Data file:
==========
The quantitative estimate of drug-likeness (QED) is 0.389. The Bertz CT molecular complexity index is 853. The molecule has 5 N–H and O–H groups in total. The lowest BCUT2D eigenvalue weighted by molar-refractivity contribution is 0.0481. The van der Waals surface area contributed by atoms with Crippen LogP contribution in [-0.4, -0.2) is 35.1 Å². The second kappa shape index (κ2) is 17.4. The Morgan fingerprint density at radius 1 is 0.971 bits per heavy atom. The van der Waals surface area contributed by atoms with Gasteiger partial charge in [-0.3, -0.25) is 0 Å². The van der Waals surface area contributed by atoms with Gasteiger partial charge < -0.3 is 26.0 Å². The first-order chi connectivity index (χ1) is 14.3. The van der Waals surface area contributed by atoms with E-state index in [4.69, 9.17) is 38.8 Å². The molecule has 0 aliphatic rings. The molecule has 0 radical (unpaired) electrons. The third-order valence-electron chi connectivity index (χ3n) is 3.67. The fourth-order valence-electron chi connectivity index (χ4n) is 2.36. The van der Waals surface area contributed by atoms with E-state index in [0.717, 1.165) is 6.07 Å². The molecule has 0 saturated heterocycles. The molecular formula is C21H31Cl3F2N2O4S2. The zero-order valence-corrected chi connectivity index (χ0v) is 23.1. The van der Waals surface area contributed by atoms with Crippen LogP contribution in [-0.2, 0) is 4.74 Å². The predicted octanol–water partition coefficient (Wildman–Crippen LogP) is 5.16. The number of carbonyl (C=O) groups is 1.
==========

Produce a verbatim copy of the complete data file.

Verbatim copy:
The quantitative estimate of drug-likeness (QED) is 0.389. The Bertz CT molecular complexity index is 853. The molecule has 5 N–H and O–H groups in total. The lowest BCUT2D eigenvalue weighted by molar-refractivity contribution is 0.0481. The van der Waals surface area contributed by atoms with Crippen LogP contribution in [-0.4, -0.2) is 35.1 Å². The second kappa shape index (κ2) is 17.4. The Morgan fingerprint density at radius 1 is 0.971 bits per heavy atom. The van der Waals surface area contributed by atoms with Gasteiger partial charge in [-0.3, -0.25) is 0 Å². The van der Waals surface area contributed by atoms with Gasteiger partial charge < -0.3 is 26.0 Å². The first-order chi connectivity index (χ1) is 14.3. The van der Waals surface area contributed by atoms with E-state index in [4.69, 9.17) is 38.8 Å². The molecule has 0 aliphatic rings. The molecule has 0 radical (unpaired) electrons. The third-order valence-electron chi connectivity index (χ3n) is 3.67. The fourth-order valence-electron chi connectivity index (χ4n) is 2.36. The van der Waals surface area contributed by atoms with E-state index in [0.717, 1.165) is 6.07 Å². The molecule has 0 saturated heterocycles. The molecular formula is C21H31Cl3F2N2O4S2. The zero-order valence-corrected chi connectivity index (χ0v) is 23.1. The van der Waals surface area contributed by atoms with Crippen LogP contribution in [-0.2, 0) is 4.74 Å². The predicted octanol–water partition coefficient (Wildman–Crippen LogP) is 5.16. The number of carbonyl (C=O) groups is 1.